- Oral presentation
- Open Access
O053: What surgical site infection rates in colorectal surgery should be considered for benchmarking standards?
© Shaw et al; licensee BioMed Central Ltd. 2013
- Published: 20 June 2013
- Nosocomial Infection
- Surveillance Program
- Colorectal Resection
- Multimodal Approach
- Colorectal Procedure
Surgical site infection (SSI) after colorectal procedures represents a measurable quality indicator of a health care system. There is interest in comparing SSI rates between different hospitals and countries, however variability of the data regarding to incidence of SSI makes this comparison controversial. For the purposes of evaluation, data must be standardized and include reliable post-discharge surveillance (PDS).
To determine rates of SSI after elective colorectal procedures among hospitals of the VINCat Program.
VINCat is a nosocomial infection surveillance program in Catalonia, Spain. Between 2007 and 2012, 59 hospitals joined the program. The participating hospitals performed active, prospective, standardized surveillance of elective colorectal resection. PDS was implemented by a multimodal approach and was mandatory within the first 30 days after surgery. Since 2011 colon and rectal procedures were also analysed separately.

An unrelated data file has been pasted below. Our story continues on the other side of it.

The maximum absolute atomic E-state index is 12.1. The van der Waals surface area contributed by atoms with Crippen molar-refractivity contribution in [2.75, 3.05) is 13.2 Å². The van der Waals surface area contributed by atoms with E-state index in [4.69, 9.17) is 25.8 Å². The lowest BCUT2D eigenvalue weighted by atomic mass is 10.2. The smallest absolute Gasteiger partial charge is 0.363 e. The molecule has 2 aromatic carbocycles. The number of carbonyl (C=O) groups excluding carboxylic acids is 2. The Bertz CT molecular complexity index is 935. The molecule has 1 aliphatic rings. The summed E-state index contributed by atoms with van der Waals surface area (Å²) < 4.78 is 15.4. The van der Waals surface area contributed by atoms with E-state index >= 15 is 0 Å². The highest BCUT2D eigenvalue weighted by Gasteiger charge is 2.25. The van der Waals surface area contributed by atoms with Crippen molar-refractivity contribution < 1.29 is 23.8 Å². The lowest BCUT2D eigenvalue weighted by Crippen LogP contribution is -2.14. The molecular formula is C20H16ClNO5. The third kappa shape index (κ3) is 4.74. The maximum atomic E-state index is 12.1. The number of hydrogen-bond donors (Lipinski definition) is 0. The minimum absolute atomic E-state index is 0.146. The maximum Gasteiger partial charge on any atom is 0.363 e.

During the study period, 17,779 elective colorectal procedures were included. Mean age was 69y (SD:12y) and 40% were female. SSI was diagnosed in 3,485 (20.3%) patients. Among them, 782 (22.4%) were diagnosed during PDS. Median time from surgery to infection was seven days (IQR 5-9) for in-hospital SSI and 14 days (IQR 10-19) for PDS-SSI. Surgical infections due to colon procedures were only slightly lower (18.8%) than those due to rectal surgery (22.3%). Both, overall SSI rates and organ/space SSI rates did not change significantly over the study period and were respectively: 2007 (20.8%/5.3%), 2008 (19.2%/6.9%), 2009 (21%/9%), 2010 (21%/8.5%), 2011 (20.7%/9.3%) and 2012 (19%/8.9%).
SSI rates in elective colorectal procedures at VINCat hospitals remained stable over the study period and were higher than those reported by other national programs. There is a need to clarify what surgical site infection rates in colorectal surgery should be considered for benchmarking standards.
This article is published under license to BioMed Central Ltd. This is an Open Access article distributed under the terms of the Creative Commons Attribution License (http://creativecommons.org/licenses/by/2.0), which permits unrestricted use, distribution, and reproduction in any medium, provided the original work is properly cited.